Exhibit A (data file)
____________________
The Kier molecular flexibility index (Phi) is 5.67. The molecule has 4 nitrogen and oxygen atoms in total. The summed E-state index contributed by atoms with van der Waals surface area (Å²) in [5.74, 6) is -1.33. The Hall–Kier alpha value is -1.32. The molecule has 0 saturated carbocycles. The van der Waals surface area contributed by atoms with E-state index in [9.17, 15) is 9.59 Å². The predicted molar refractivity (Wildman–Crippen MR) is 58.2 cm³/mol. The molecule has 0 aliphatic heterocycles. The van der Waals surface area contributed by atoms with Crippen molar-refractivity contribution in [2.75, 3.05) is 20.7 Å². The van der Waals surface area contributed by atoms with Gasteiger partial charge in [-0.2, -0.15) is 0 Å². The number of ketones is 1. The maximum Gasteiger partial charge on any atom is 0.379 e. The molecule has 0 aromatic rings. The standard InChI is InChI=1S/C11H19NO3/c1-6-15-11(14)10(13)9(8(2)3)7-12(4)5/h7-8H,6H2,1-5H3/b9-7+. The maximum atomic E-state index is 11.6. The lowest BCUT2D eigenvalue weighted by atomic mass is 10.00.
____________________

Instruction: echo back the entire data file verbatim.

The Kier molecular flexibility index (Phi) is 5.67. The molecule has 4 nitrogen and oxygen atoms in total. The summed E-state index contributed by atoms with van der Waals surface area (Å²) in [5.74, 6) is -1.33. The Hall–Kier alpha value is -1.32. The molecule has 0 saturated carbocycles. The van der Waals surface area contributed by atoms with E-state index in [9.17, 15) is 9.59 Å². The predicted molar refractivity (Wildman–Crippen MR) is 58.2 cm³/mol. The molecule has 0 aliphatic heterocycles. The van der Waals surface area contributed by atoms with Crippen molar-refractivity contribution in [2.75, 3.05) is 20.7 Å². The van der Waals surface area contributed by atoms with Gasteiger partial charge in [-0.2, -0.15) is 0 Å². The number of ketones is 1. The maximum Gasteiger partial charge on any atom is 0.379 e. The molecule has 0 aromatic rings. The standard InChI is InChI=1S/C11H19NO3/c1-6-15-11(14)10(13)9(8(2)3)7-12(4)5/h7-8H,6H2,1-5H3/b9-7+. The maximum atomic E-state index is 11.6. The lowest BCUT2D eigenvalue weighted by atomic mass is 10.00.